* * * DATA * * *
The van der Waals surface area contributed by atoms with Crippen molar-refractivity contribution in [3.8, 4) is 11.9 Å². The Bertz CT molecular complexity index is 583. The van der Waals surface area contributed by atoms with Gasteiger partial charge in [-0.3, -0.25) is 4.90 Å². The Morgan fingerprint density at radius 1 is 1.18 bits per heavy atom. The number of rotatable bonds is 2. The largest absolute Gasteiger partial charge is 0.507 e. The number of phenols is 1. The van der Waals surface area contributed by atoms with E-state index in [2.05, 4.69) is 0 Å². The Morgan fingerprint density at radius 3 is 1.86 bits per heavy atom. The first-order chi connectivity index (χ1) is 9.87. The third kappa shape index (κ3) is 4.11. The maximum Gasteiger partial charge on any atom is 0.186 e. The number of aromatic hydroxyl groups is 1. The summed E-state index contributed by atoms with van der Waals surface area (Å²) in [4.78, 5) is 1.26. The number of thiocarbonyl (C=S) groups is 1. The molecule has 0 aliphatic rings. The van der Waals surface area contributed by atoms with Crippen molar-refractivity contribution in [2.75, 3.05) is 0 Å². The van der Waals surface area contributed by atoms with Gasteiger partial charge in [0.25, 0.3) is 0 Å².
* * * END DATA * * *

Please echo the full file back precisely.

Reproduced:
The van der Waals surface area contributed by atoms with Crippen molar-refractivity contribution in [3.8, 4) is 11.9 Å². The Bertz CT molecular complexity index is 583. The van der Waals surface area contributed by atoms with Gasteiger partial charge in [-0.3, -0.25) is 4.90 Å². The Morgan fingerprint density at radius 1 is 1.18 bits per heavy atom. The number of rotatable bonds is 2. The largest absolute Gasteiger partial charge is 0.507 e. The number of phenols is 1. The van der Waals surface area contributed by atoms with E-state index in [2.05, 4.69) is 0 Å². The Morgan fingerprint density at radius 3 is 1.86 bits per heavy atom. The first-order chi connectivity index (χ1) is 9.87. The third kappa shape index (κ3) is 4.11. The maximum Gasteiger partial charge on any atom is 0.186 e. The number of aromatic hydroxyl groups is 1. The summed E-state index contributed by atoms with van der Waals surface area (Å²) in [4.78, 5) is 1.26. The number of thiocarbonyl (C=S) groups is 1. The molecule has 0 aliphatic rings. The van der Waals surface area contributed by atoms with Crippen molar-refractivity contribution in [2.75, 3.05) is 0 Å². The van der Waals surface area contributed by atoms with Gasteiger partial charge in [0.25, 0.3) is 0 Å².